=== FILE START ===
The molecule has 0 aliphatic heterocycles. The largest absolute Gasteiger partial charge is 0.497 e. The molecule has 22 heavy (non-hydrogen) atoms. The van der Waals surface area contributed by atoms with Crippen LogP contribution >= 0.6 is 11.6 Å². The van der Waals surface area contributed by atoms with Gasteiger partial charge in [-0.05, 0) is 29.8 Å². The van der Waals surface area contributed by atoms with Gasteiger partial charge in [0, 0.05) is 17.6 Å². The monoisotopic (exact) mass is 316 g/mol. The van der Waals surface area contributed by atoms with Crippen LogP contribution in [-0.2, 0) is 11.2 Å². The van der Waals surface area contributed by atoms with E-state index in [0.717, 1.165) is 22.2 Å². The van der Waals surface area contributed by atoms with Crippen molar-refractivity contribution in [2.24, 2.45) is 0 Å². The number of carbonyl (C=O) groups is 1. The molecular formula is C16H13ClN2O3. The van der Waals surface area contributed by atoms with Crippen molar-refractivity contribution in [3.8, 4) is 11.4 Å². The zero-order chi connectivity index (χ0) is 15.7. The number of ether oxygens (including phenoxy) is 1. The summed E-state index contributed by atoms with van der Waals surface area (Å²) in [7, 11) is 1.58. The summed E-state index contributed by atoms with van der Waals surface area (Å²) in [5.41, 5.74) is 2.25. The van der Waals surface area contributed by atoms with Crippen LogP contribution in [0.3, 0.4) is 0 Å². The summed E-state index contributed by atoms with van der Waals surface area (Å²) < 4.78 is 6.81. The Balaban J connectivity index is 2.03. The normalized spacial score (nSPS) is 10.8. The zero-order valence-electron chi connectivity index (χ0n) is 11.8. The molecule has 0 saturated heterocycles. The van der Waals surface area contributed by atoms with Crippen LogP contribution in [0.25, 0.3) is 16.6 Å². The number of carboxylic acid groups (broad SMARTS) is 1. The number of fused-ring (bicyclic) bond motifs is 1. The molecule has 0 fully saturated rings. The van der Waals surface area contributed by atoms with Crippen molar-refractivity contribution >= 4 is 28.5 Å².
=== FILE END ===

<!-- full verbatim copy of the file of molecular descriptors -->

The molecule has 0 aliphatic heterocycles. The largest absolute Gasteiger partial charge is 0.497 e. The molecule has 22 heavy (non-hydrogen) atoms. The van der Waals surface area contributed by atoms with Crippen LogP contribution >= 0.6 is 11.6 Å². The van der Waals surface area contributed by atoms with Gasteiger partial charge in [-0.05, 0) is 29.8 Å². The van der Waals surface area contributed by atoms with Gasteiger partial charge in [0, 0.05) is 17.6 Å². The monoisotopic (exact) mass is 316 g/mol. The van der Waals surface area contributed by atoms with Crippen LogP contribution in [-0.2, 0) is 11.2 Å². The van der Waals surface area contributed by atoms with E-state index in [0.717, 1.165) is 22.2 Å². The van der Waals surface area contributed by atoms with Crippen molar-refractivity contribution in [2.24, 2.45) is 0 Å². The number of carbonyl (C=O) groups is 1. The molecular formula is C16H13ClN2O3. The van der Waals surface area contributed by atoms with Crippen molar-refractivity contribution in [3.8, 4) is 11.4 Å². The zero-order chi connectivity index (χ0) is 15.7. The number of ether oxygens (including phenoxy) is 1. The summed E-state index contributed by atoms with van der Waals surface area (Å²) in [7, 11) is 1.58. The summed E-state index contributed by atoms with van der Waals surface area (Å²) in [5.41, 5.74) is 2.25. The van der Waals surface area contributed by atoms with Crippen LogP contribution in [0.3, 0.4) is 0 Å². The summed E-state index contributed by atoms with van der Waals surface area (Å²) < 4.78 is 6.81. The Balaban J connectivity index is 2.03. The normalized spacial score (nSPS) is 10.8. The zero-order valence-electron chi connectivity index (χ0n) is 11.8. The molecule has 0 saturated heterocycles. The van der Waals surface area contributed by atoms with Crippen LogP contribution in [0.25, 0.3) is 16.6 Å². The number of carboxylic acid groups (broad SMARTS) is 1. The number of fused-ring (bicyclic) bond motifs is 1. The molecule has 0 fully saturated rings. The van der Waals surface area contributed by atoms with Crippen molar-refractivity contribution >= 4 is 28.5 Å².